While girls and women seem able to transgress gendered reading boundaries, Johnson suggests boys and men are much less likely to do so.
In Reading the Romance: Women, Patriarchy and Popular Literature, Janice Radway challenged the notion that texts are interpreted by readers uncritically. Early explanations for why people bought books focused primarily on the content of those books. Thus—in “Soft-Porn Culture,” a short essay published in 1980—Ann Douglas suggested that the rise in popularity of romance novels (with fiercely patriarchal characters, themes, and plots) is evidence of a backlash against feminism. Women’s consumption of romance novels—Douglas suggested—illustrated that they were supporting misogyny and re-buying into a patriarchal culture.
But we buy books for reasons far beyond content, and our decisions to buy are persuaded by things like cover art, other authors’ blurbs on the back, where a particular book was published, and more. It’s the same way I buy wine – a good label sells me every time (and many wine labels are gendered too).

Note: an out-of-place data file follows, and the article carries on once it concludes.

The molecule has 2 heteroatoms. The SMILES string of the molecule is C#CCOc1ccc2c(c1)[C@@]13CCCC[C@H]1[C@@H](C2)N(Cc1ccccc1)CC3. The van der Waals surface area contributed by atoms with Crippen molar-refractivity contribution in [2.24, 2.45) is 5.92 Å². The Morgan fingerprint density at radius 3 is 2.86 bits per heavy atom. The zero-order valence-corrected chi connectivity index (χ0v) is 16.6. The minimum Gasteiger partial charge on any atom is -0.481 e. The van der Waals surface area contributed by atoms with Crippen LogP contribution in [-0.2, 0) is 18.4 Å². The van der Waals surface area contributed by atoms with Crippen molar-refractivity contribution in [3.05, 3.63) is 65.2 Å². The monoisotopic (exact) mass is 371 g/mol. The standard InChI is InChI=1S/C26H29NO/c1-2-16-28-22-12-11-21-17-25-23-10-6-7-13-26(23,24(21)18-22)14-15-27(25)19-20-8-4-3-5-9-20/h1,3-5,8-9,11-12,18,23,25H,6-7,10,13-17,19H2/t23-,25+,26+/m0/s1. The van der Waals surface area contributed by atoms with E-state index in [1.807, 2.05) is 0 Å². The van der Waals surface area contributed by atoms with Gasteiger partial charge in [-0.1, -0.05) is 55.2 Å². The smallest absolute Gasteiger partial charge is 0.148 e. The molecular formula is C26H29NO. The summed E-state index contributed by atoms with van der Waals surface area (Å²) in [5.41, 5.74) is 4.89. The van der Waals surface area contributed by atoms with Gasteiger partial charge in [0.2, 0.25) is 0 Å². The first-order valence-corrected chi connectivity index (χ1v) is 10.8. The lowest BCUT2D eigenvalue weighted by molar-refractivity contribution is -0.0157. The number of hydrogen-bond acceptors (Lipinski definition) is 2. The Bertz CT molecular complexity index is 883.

Radway was deeply suspicious of such a straightforward conclusion and sought to assess Douglas’ claim (and others like it) by studying more than just the content of such texts, but how audiences actually interacted with and made meaning out of them. Contrary to Douglas’ interpretation of the popularity of the romance, Radway argued that women exhibit a great deal of agency (imagine that) when they read romance novels. Serving simultaneously as symbolic escapes from their everyday grind as well as offering new cultural scripts for readers, Radway suggested the women read romance novels not to support or reinstate patriarchy, but to navigate it. Radway puts it this way:
Romance reading… is a strategy with a double purpose. As an activity, it so engages their attention that it enables them to deny their physical presence in an environment [the home] associated with responsibilities that are acutely felt and occasionally experienced as too onerous to bear. Reading, in this sense, connotes a free space where they fell liberated from the need to perform duties that they otherwise willingly accept as their own. At the same time… they escape figuratively into a fairy tale where a heroine’s similar needs are adequately met. (here).